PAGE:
Overview: Pandemics

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Author: Dr. Ronald St. John

Throughout history there have been outbreaks of infectious diseases. The well-known plague epidemic (Black Death) was a devastating global epidemic of bubonic plague that struck Europe and Asia in the mid-1300s, wiping out an estimated one-third of the population. Disease outbreaks, when large in scope, have been referred to as epidemics. More recently, epidemics that have involved or might involve the global population have been labelled as pandemics.

When does an epidemic become a pandemic? There is no single accepted definition of the term pandemic (ref: Journal of Infectious Diseases, Vol. 200:7, 1 October 2009). Some considerations for labelling an outbreak as a pandemic include outbreaks of diseases:

  • that extend over large geographic areas, e.g., influenza, HIV/AIDS
  • that have high attack rates and explosiveness, e.g., common-source acquisition and highly contagious diseases with short incubation periods
  • that affect populations with minimal population immunity
  • that involve a new or novel version of an infectious agent – the term pandemic has been used most commonly to describe diseases that are new, or at least associated with novel variants of existing organisms, e.g., influenza.
  • that are highly contagious. Many, if not most, infectious diseases considered to be pandemic by public health officials are contagious from person to person
  • that have severe health consequences. The term pandemic has been applied to severe or fatal diseases

For purposes of this paper, a pandemic is an epidemic occurring worldwide, or over a very wide area, crossing international boundaries and usually affecting a large number of people.(1)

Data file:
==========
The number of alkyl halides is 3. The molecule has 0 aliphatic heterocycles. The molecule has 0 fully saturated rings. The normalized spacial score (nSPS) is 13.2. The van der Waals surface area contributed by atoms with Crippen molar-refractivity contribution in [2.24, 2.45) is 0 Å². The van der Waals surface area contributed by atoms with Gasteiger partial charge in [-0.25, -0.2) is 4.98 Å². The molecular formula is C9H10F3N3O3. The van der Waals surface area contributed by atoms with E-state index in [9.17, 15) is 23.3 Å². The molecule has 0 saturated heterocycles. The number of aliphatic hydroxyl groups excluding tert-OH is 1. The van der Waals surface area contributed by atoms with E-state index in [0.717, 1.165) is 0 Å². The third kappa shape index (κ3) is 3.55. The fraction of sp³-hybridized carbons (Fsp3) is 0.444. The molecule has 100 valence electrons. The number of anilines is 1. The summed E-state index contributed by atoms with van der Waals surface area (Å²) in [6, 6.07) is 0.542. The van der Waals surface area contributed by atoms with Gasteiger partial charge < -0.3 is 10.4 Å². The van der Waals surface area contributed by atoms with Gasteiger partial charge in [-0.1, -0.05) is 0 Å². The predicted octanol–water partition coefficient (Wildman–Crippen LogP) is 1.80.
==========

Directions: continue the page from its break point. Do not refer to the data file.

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Adam Wynne

I am shocked China and other surrounding nations are not implementing stricter travel guidelines right now – given the upcoming Chinese New Year celebrations and the newly emerged coronavirus. Is the massive influx of travelers worth the potential of another SARS-like epidemic? Millions of individuals will be arriving to a region with a still emerging infectious disease. Hopefully enough is understood about the new coronavirus to limit its spread during this festive time of year. It must be a difficult finding a balance between cultural tradition and public health. The World Health Organization is scheduling an emergency meeting (in Geneva)… Read more »

Adele Buckley

Important news relating to pandemics has been published by the Nuclear Threat Initiative. It says ” The Global Health Security (GHS) Index, a benchmark assessment of biosecurity preparedness across 195 countries produced by NTI and the Johns Hopkins Center for Health Security, is earning news media attention around the world in the wake of its recent launch. A Washington Post article on the index highlighted its findings and recommendations, and the paper’s editorial board noted that “the world flunked.” The GHS Index also has garnered coverage across 14 countries including reports in the UK’s Daily Mail, Singapore’s The Strait Times… Read more »

Report says deadly pandemic could sweep world in 36 hours – killing millions New Zealand Herald, 26 Oct, 2019 5:15pm A major new report has found that the world is not prepared for the next global pandemic. A review of health care systems already in place across the world found just 13 countries had the resources to put up a fight against an “inevitable” pandemic. Scientists warned that an outbreak of a flu-like illness could sweep across the planet in 36 hours and kill tens of millions due to our constantly-travelling population. Among the countries ranked in the top tier… Read more »


“Inaugural Global Health Security Index Identifies Major Gaps in Preparedness for Epidemics, Pandemics” Nuclear Threat Initiative News, Oct 24, 2019. Despite growing risks that infectious disease outbreaks can lead to international epidemics and pandemics, national health security is fundamentally weak around the world, and no country is fully prepared to handle a potentially catastrophic outbreak, according to the inaugural Global Health Security (GHS) Index released today. A joint project from the Nuclear Threat Initiative (NTI) and the Johns Hopkins Center for Global Health Security, with research by The Economist Intelligence Unit (EIU), the GHS Index is the first comprehensive assessment… Read more »